The end of 2020 is a time for reflection and projection. A year which started with catastrophic bushfires, was dramatically impacted by a pandemic and lockdowns and now sees a return to a strange sort of normality, is not one we are likely to forget.
From a technology perspective, 2020 has had some positive aspects. As I reflected in my virtual presentation to the International Council of Academies of Engineering and Technological Sciences this year, the pandemic has been the trigger for the adoption of technologies which have been ready for quite some time, but had languished due to business and consumer disinterest. While I suspect that we shall not in the future, for example, see the levels of work-from-home we had during the height of the lockdowns, I equally don’t foresee us returning to pre-COVID levels. On the health front, ATSE with some prescience published, just as the pandemic struck, a technology-readiness report on the health system that foresaw the weaknesses that the pandemic has exposed – particularly with regard to digital data and telemedicine.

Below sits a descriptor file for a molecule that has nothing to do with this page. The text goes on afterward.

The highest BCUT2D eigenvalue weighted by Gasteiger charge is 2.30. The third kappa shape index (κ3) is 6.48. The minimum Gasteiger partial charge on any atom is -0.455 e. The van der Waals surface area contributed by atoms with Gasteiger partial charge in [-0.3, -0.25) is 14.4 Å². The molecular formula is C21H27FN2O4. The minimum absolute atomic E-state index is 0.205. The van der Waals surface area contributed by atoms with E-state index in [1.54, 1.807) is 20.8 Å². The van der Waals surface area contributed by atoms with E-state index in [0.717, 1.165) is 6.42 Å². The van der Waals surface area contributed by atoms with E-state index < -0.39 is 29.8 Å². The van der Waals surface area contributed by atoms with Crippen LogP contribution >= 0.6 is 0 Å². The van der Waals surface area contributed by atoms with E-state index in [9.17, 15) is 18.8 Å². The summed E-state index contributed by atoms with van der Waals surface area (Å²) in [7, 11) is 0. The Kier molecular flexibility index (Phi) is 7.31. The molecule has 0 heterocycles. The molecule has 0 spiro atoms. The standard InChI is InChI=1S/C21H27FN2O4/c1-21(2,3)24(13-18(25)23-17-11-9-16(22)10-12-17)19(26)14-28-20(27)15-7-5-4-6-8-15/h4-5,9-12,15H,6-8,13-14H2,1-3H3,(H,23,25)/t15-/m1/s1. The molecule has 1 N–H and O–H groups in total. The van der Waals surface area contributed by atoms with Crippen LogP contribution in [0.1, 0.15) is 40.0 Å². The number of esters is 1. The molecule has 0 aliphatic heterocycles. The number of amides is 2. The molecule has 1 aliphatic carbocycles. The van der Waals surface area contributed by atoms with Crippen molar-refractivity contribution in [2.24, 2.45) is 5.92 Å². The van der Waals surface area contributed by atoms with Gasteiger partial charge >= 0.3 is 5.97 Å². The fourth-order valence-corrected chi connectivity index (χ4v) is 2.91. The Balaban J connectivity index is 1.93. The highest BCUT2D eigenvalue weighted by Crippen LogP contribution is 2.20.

The pandemic of 2020 has proven the adage that humans propose but God disposes. It will take a bold person to predict what will happen looking ahead to 2021. For example, the impact of the all-important vaccine is still relatively uncertain. While trials look promising, the distribution (requiring in the case of one vaccine very low temperatures – almost liquid nitrogen level), the time to administer and the uptake are all unknown.
However, as we manage our way through the pandemic, one thing I am fairly clear about is that climate change will become the top issue in our society in 2021. ATSE has formed a policy steering group to prioritise the issues we need to address in our work program and climate change was ranked as the number one issue by our Fellows (followed by reducing emissions through technology at number two, and sustainable food production in adaptation to climate change at number seven). On the positive side we see a clear picture of the technologies and their adoption that will address the problem, and increasing pressure from business and the community for governments to adopt a bipartisan approach to addressing it.
As always, I wish ATSE Fellows and their families a happy and safe holiday season. We should be thankful that we live in a country that has thus far managed the pandemic well enough for us to spend the season with family and friends. Long may it last.